We repeat two fundamental concepts which you should have seen in linear algebra already.
Inner product and norm in
Let be vectors with
where stands for the transpose of the vector .
Then the dot product of these vectors is defined by
The dot product of two vectors has a nice geometrical interpretation and is useful in a range of problems.
In fact, the dot product is an example of an inner product and has the following properties:
- if and only if
Notice that for a given vector we can interpret the quantity as the length of the vector . By property 1. is well defined and, by 2. the length of is zero if and only if
Another useful property is the following. Let be an orthonormal bases, that is
Let and suppose we want to find such that
Then the following calculation shows how this can be done:
Hence we have the convenient formula:
Note that this formula holds whenever the four properties of the dot product mentioned above hold and when the vectors form an orthonormal bases.
Instead of we consider now more general vector spaces (in particular infinite dimensional vector spaces).
Inner product and norm in vector spaces
We consider now general vector spaces over
Let be a vector space over . Then a function is called an inner product if the following properties hold for all and all :
- if and only if (the zero vector)
We call two vectors orthogonal if and only if . This notion originates from our understanding of vectors in .
Exercise (T) Show that the inner product is also linear in the second component, that is,
In the following we define a norm in a vector space.
Let be a vector space over . Then a function is called a norm if the following properties hold for all and all :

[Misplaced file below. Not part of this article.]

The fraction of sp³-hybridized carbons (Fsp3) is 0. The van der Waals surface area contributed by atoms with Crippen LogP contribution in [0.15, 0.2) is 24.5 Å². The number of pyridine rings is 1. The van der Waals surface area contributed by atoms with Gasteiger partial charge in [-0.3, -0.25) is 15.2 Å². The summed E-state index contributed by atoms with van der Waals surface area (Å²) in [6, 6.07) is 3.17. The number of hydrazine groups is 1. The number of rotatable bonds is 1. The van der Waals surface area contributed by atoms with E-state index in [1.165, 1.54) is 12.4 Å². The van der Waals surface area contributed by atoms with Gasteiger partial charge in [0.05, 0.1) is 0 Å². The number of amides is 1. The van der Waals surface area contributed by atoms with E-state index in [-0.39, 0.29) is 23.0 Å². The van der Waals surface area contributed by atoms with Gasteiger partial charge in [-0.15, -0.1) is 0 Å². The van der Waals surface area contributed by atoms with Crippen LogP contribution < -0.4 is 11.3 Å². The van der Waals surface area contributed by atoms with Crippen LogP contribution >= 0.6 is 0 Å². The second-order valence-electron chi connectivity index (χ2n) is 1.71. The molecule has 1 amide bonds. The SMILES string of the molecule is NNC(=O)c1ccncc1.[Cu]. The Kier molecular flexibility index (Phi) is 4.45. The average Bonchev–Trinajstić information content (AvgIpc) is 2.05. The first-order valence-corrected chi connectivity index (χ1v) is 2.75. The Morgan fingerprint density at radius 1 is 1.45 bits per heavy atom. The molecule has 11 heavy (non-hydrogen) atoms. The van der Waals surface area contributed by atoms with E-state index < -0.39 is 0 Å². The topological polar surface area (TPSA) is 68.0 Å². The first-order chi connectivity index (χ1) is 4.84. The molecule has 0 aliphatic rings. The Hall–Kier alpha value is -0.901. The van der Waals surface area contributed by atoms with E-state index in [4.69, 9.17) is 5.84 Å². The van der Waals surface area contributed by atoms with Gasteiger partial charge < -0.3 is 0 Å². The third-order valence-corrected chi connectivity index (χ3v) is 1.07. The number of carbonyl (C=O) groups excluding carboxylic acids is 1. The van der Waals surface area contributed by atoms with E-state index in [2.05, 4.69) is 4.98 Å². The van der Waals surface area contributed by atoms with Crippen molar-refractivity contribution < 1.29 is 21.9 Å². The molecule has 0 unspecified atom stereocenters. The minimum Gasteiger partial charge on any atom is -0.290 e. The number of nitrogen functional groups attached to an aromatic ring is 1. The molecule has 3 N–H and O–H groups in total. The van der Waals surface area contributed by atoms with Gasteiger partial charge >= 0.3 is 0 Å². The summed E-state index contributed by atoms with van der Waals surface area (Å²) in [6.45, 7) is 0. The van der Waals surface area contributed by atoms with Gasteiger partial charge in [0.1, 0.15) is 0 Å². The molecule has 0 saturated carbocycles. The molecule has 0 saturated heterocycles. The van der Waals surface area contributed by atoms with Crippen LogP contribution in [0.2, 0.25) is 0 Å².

- if and only if (the zero vector)
The following results are of importance.
Let be a vector space over with inner product Let . Then we have
- Pythagorean theorem: If are orthogonal, then
- Cauchy-Schwarz inequality: for any we have
- Triangle inequality: for any we have
In particular, defines a norm.
For the vector space we can define a norm by
length of the vector
Show that all the properties of a norm are satisfied.
For the vector space of all continuous functions we can define a norm by
Show that all the properties of a norm are satisfied. (Note that the maximum is well defined by the extreme value theorem.)
Consider now the space of bounded functions , that is, for each there is a constant such that
Since the functions are not required to be continuous, it follows that they might not have a maximum. In this case we can use the least upper bound or supremum
Show that this defines a norm on
We give an example of an infinite dimensional space.
Let be the set of all sequences of real numbers
For vectors and let
We define an inner product by
Show that is a vector space and that defines an inner product.
We have seen that the dot product of vectors in the vector space is an inner product. We provide another example which is closer to the our ultimate goal of calculating the Fourier coefficients.
Let now be the vector space of continuous functions over . Then we can define an inner product for functions by
Exercise Show that the inner product in the example above is indeed an inner product.
An essential step towards finding the , where and is given by the following example.
Show that the functions
are orthogonal with respect to the inner product
Further show that
for all integers Hence find an infinite set of orthonormal functions.
The above example shows, in particular, that the space is infinite dimensional, since we have found in infinite set of functions which are orthonormal.
Definition (Trigonometric polynomial of degree )
A trigonometric polynomial of degree with period is a function of the form
for some with or nonzero.
The following result now follows.
If is a trigonometric polynomial of finite degree with period then its Fourier coefficients are given by
In the infinite case one needs to take convergence considerations into account which we consider subsequently. For example the following question arises.
Question (T) State a condition on the function do we have
for all ?